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in Sundance
on Jan 20, 2012

Welcome to Pine Hill (4 minute clip, Backyard scene) from K M on Vimeo.

Or What we’re doing to get people to see our movie in Park City
What do you want out of this film?” That’s been one of the first things people ask when starting to talk about Welcome to Pine Hill. If they really like it, they ask, “What’s your festival strategy?” Since Pine Hill was not the product of years of planning or a business model, the answer to the questions was easy: I wanted to finish the film; my festival strategy was to get into a festival. The movie came directly out of real life events and even though I may want to, I don’t have as much of a strategy for real life and what I want isn’t always in ‘reality’s’ plans.

For some viewers Welcome to Pine Hill can be a challenge to know what is real and what is not. A lot of reality spilled in to our shoot and the final film. The way the movie is shot creates that feel but so do a lot of the scenes. The opening scene -where the lead, Shannon Harper, and I fight over a dog, leading to a confrontation that brings up issues of race, class and love – was a real event, and the life described in the movie really was his life, so people have a lot of questions. A consistent confusion was whether or not the filmmaker was black. In response to that, I wrote a piece addressing that question and its implications. This wasn’t just PR. It was a way to make sure people take note of something important. In that essay and especially in the movie itself, the issues and ideas, the emotions and the people are all very real to me and I hope to the viewers of the movie. During the shoot and after we fought to make that happen. If we didn’t fight to make sure people knew what is happening and why, it would be a disservice to all the people that ended up on the screen and all the people who made the movie possible through their talent and hard work.

This was supposed to be a ‘pre-festival’ piece, part one of a three-part before/during/after set of blog posts looking at our experience going to Slamdance. Of course, things got too hectic so instead, I’m writing it on the plane to Park City. On the way to the airport, the driver, a beautiful, bored Arab Israeli Catholic (she told me this three times), looked at the GPS and said, “this thing tells me to go left.” “I wish I had that for my life,” I told her. She turned left and didn’t react. But this movie was never had a device to tell us which way to go. From the beginning the plan was to push against any movie’s inevitable fiction as much as we could. Now the movie is finished and in a festival, so the biggest reality and pressing issue for us is how to get people to see the movie in a city with two big festivals, and literally hundreds of movies, events and parties.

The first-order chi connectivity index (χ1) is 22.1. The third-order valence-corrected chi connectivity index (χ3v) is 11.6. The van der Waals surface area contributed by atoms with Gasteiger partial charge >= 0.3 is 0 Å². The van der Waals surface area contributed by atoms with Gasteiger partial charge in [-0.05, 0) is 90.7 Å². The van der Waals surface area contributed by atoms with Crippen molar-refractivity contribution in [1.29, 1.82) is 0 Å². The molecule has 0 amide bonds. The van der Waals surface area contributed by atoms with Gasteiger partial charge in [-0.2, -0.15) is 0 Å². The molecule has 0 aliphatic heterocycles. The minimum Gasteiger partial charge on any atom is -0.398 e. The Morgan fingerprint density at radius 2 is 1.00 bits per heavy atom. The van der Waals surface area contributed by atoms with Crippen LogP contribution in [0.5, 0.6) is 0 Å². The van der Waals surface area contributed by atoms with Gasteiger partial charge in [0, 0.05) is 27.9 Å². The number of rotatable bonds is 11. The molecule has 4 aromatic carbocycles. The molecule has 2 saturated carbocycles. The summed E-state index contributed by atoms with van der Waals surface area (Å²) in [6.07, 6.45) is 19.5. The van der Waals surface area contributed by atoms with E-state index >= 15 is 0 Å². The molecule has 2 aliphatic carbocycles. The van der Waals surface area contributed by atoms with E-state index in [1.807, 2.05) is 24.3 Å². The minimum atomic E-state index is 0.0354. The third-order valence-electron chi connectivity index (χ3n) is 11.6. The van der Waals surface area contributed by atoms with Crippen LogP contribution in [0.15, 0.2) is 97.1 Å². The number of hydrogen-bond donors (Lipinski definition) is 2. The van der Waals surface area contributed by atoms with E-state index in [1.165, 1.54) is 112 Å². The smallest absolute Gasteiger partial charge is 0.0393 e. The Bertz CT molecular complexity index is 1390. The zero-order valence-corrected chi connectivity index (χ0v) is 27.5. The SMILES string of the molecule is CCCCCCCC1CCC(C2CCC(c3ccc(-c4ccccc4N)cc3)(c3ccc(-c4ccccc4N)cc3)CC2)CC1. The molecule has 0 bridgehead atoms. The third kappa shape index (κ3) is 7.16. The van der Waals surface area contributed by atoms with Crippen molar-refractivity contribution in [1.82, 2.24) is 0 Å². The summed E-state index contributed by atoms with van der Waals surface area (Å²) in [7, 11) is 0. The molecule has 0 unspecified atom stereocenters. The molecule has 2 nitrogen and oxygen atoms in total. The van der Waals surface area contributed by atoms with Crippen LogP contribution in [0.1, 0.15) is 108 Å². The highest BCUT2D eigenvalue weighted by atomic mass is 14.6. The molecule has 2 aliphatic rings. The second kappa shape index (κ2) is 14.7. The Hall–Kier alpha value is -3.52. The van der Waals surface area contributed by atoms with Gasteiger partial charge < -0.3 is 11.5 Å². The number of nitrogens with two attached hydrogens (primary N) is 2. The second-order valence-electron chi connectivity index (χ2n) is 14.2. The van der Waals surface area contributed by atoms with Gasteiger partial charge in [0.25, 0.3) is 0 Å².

Since we’d been in the IFP Narrative Lab 2011 we’d heard the same refrain over and over: when you go to festival, get a publicist. Don’t go out there with just heart and charm. Really. The tireless and charming Amy Dotson wouldn’t let it go. If she wasn’t telling us to show a little leg and not pull our skirt up over our head (really, that’s what she says), she was saying “Get a Publicist.” It got boring, but they pushed it so many times, and with so many good reasons, it seemed the only thing to do. The reasoning was simple. Our micro-mini-tiny budget movie, made out of mostly sweat, tears and love (back story to each of those), that people like, would have been a waste of said sweat, tears and love if no one saw it. So we got a PR team and a lot of people we knew and began to do everything we could. Elisabeth Holm, the producer, works a full time job at as the film liaison. I am a professor and curator. We are both overloaded with our day jobs (or day and night jobs) but sent more emails, Facebook updates and tweets than we ever had because we knew it mattered. We wrote emails to everyone we knew asking for ideas, advice, connections, anything really. We sent cold emails to anyone who we thought would respond to the movie and to people we knew who might know some people. We did screenings for anyone who would take the time and might be able to move mountains or molehills for us. And, as mentioned above, we also wrote things for blogs, websites, anything that would publish it. Like this piece you’re reading now.

Another thing we did was to work on our artwork. Liz reached out to her friend Isabel Yellin to make the amazing poster we have. Alex Mallis, one of the three DPs and Associate Producer reached out to his friend Nathaniel Raymond who made another poster.

In the end at least we can say that we did not go gentle into that good festival. We pushed and worked as hard as we could and a little bit more. It may be only four hours a sleep a night for the past four weeks, but we can sleep after the festival. Until the next one.

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